Ahead of Women’s Equality Day: Maloney, Casey Release “Earn Less, Pay More” Report

Aug 24, 2018
Press Release
Following Bicameral Request, GAO Produces Study Highlighting Gender-Related Price Differences, Particularly in Mortgage & Auto-Lending Rates, Personal Care Products

Washington, D.C. – Ahead of Women’s Equality Day, U.S. Senator Bob Casey (D-PA) and U.S. Representative Carolyn B. Maloney (D-NY-12) have released a report detailing the alarming extent to which women in America continue to pay more for goods and services, despite earning less for equal work. The study, which was requested by Casey and Maloney in August of 2016, has just been completed by the Government Accountability Office (GAO) and highlights a number of disturbing cost discrepancies, including in mortgages, automobile loans, and in personal care products.

“This targeted, thoroughly researched study from the GAO sheds light on the differences in costs for men and women in a number of areas, including financial services transactions – which are far less transparent and often come with a high price tag,” said Rep. Maloney and Sen. Casey. “This report shows that in ways both large and small, women are disadvantaged in a variety of markets. With women being paid on average 80 cents for every dollar paid to a man, this is a financial hit women cannot and should not have to take. We will continue to focus on this important issue and pursue action toward achieving equality for men and women in the purchase of goods and services.”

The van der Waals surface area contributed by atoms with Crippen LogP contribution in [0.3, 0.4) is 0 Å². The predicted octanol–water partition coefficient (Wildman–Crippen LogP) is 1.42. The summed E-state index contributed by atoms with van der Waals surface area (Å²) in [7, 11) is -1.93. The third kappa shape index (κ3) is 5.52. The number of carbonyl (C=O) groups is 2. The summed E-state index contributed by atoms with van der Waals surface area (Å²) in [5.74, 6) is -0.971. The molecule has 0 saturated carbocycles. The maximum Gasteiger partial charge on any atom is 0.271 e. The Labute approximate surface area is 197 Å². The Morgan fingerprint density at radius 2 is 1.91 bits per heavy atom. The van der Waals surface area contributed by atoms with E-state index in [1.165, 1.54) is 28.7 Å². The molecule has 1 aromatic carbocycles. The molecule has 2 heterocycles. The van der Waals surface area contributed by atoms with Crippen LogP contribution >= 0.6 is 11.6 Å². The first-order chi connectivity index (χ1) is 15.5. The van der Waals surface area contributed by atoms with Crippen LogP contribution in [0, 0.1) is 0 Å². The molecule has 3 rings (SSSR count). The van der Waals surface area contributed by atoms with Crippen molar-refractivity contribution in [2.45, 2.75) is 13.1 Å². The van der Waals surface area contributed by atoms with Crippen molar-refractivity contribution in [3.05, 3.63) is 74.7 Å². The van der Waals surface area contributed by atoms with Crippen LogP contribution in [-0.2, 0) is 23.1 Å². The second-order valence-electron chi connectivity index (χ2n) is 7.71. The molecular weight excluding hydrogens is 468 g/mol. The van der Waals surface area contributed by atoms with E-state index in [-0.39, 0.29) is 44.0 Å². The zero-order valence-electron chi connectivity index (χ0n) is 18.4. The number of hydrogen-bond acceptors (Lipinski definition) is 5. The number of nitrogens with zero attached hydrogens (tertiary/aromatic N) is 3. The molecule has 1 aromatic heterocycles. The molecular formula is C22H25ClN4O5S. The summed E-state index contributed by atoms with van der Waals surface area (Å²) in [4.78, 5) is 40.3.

Key Findings:

Personal Care Products

GAO reviewed a sample of 10 common personal care products that are marketed and packaged differently for men and women, comparing prices paid at the register and online advertised prices.

GAO found that:

  • For half of the products compared, women’s versions cost more than men’s. The remaining products either were more expensive for men or there was no difference.

 

Financial Products and Services

GAO reviewed academic literature in four financial products and services that are not differentiated by gender: mortgages, small business credit, auto purchases, and auto repairs. While GAO was unable to generalize findings due to limitations of the research, what is available appears to indicate price disparities in various products. Some discrepancies are direct, others appear to stem from the pervasive wage gap between men and women – showing how the wage gap can impact household finances, such as increased borrowing costs.

 

The academic research surveyed found that:

  • “Men and women paid or were quoted different prices for auto purchases and auto repairs”
  • Women may pay more for home mortgages relative to their risk profile. and that “women—particularly African American women—were more likely to have subprime loans.”
  • Women-owned businesses have higher loan denial rates and “newer female-owned firms received significantly lower loan amounts than requested compared to their male-owned counterparts.”

 

A full copy of the report can be found here.

 

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